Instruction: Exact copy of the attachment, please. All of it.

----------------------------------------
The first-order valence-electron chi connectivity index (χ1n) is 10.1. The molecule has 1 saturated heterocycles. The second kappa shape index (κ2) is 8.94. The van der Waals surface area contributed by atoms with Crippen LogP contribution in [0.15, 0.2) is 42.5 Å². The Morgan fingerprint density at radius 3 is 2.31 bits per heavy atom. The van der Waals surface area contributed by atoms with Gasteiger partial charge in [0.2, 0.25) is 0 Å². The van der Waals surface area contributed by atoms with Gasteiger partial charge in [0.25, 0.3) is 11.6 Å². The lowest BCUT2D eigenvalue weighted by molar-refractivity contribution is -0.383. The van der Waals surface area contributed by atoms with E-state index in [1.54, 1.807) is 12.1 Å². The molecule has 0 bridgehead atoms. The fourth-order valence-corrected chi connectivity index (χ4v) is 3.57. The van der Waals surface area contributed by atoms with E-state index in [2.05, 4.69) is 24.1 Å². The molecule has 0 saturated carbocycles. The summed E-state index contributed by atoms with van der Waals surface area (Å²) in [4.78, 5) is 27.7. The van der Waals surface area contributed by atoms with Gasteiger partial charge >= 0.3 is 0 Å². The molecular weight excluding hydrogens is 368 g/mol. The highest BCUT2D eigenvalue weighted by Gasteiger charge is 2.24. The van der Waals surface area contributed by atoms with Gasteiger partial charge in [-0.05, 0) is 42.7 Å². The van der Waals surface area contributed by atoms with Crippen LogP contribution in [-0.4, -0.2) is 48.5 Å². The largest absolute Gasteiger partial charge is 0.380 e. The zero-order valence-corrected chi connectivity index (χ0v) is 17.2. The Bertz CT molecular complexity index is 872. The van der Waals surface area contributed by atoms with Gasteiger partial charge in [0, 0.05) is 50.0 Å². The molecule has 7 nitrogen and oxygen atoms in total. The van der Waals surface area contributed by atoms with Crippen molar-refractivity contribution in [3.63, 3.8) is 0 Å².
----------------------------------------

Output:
The first-order valence-electron chi connectivity index (χ1n) is 10.1. The molecule has 1 saturated heterocycles. The second kappa shape index (κ2) is 8.94. The van der Waals surface area contributed by atoms with Crippen LogP contribution in [0.15, 0.2) is 42.5 Å². The Morgan fingerprint density at radius 3 is 2.31 bits per heavy atom. The van der Waals surface area contributed by atoms with Gasteiger partial charge in [0.2, 0.25) is 0 Å². The van der Waals surface area contributed by atoms with Gasteiger partial charge in [0.25, 0.3) is 11.6 Å². The lowest BCUT2D eigenvalue weighted by molar-refractivity contribution is -0.383. The van der Waals surface area contributed by atoms with E-state index in [1.54, 1.807) is 12.1 Å². The molecule has 0 bridgehead atoms. The fourth-order valence-corrected chi connectivity index (χ4v) is 3.57. The van der Waals surface area contributed by atoms with E-state index in [2.05, 4.69) is 24.1 Å². The molecule has 0 saturated carbocycles. The summed E-state index contributed by atoms with van der Waals surface area (Å²) in [4.78, 5) is 27.7. The van der Waals surface area contributed by atoms with Gasteiger partial charge >= 0.3 is 0 Å². The molecular weight excluding hydrogens is 368 g/mol. The highest BCUT2D eigenvalue weighted by Gasteiger charge is 2.24. The van der Waals surface area contributed by atoms with Gasteiger partial charge in [-0.05, 0) is 42.7 Å². The van der Waals surface area contributed by atoms with Crippen LogP contribution in [-0.4, -0.2) is 48.5 Å². The largest absolute Gasteiger partial charge is 0.380 e. The zero-order valence-corrected chi connectivity index (χ0v) is 17.2. The Bertz CT molecular complexity index is 872. The van der Waals surface area contributed by atoms with Gasteiger partial charge in [0, 0.05) is 50.0 Å². The molecule has 7 nitrogen and oxygen atoms in total. The van der Waals surface area contributed by atoms with Crippen molar-refractivity contribution in [3.63, 3.8) is 0 Å².